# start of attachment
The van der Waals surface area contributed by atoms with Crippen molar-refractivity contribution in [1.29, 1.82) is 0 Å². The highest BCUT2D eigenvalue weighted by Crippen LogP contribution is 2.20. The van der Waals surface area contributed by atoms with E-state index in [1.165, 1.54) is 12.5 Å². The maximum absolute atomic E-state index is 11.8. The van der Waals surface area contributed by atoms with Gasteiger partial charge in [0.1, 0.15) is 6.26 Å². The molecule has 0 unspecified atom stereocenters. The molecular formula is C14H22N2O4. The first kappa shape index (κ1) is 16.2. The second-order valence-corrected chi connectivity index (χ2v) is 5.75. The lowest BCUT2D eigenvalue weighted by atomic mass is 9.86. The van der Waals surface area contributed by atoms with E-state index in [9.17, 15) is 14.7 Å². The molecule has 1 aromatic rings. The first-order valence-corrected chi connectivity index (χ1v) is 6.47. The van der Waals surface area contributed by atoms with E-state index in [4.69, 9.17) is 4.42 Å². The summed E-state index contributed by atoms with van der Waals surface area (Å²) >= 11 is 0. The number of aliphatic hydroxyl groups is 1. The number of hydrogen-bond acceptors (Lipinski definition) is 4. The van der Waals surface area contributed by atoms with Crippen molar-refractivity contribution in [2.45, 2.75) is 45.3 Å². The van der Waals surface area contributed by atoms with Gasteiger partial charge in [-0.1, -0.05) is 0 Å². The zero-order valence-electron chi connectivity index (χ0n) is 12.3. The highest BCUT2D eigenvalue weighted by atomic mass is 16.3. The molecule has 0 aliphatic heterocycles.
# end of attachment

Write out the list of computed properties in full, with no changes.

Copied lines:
The van der Waals surface area contributed by atoms with Crippen molar-refractivity contribution in [1.29, 1.82) is 0 Å². The highest BCUT2D eigenvalue weighted by Crippen LogP contribution is 2.20. The van der Waals surface area contributed by atoms with E-state index in [1.165, 1.54) is 12.5 Å². The maximum absolute atomic E-state index is 11.8. The van der Waals surface area contributed by atoms with Gasteiger partial charge in [0.1, 0.15) is 6.26 Å². The molecule has 0 unspecified atom stereocenters. The molecular formula is C14H22N2O4. The first kappa shape index (κ1) is 16.2. The second-order valence-corrected chi connectivity index (χ2v) is 5.75. The lowest BCUT2D eigenvalue weighted by atomic mass is 9.86. The van der Waals surface area contributed by atoms with E-state index in [9.17, 15) is 14.7 Å². The molecule has 1 aromatic rings. The first-order valence-corrected chi connectivity index (χ1v) is 6.47. The van der Waals surface area contributed by atoms with E-state index in [4.69, 9.17) is 4.42 Å². The summed E-state index contributed by atoms with van der Waals surface area (Å²) >= 11 is 0. The number of aliphatic hydroxyl groups is 1. The number of hydrogen-bond acceptors (Lipinski definition) is 4. The van der Waals surface area contributed by atoms with Crippen molar-refractivity contribution in [2.45, 2.75) is 45.3 Å². The van der Waals surface area contributed by atoms with Gasteiger partial charge in [-0.1, -0.05) is 0 Å². The zero-order valence-electron chi connectivity index (χ0n) is 12.3. The highest BCUT2D eigenvalue weighted by atomic mass is 16.3. The molecule has 0 aliphatic heterocycles.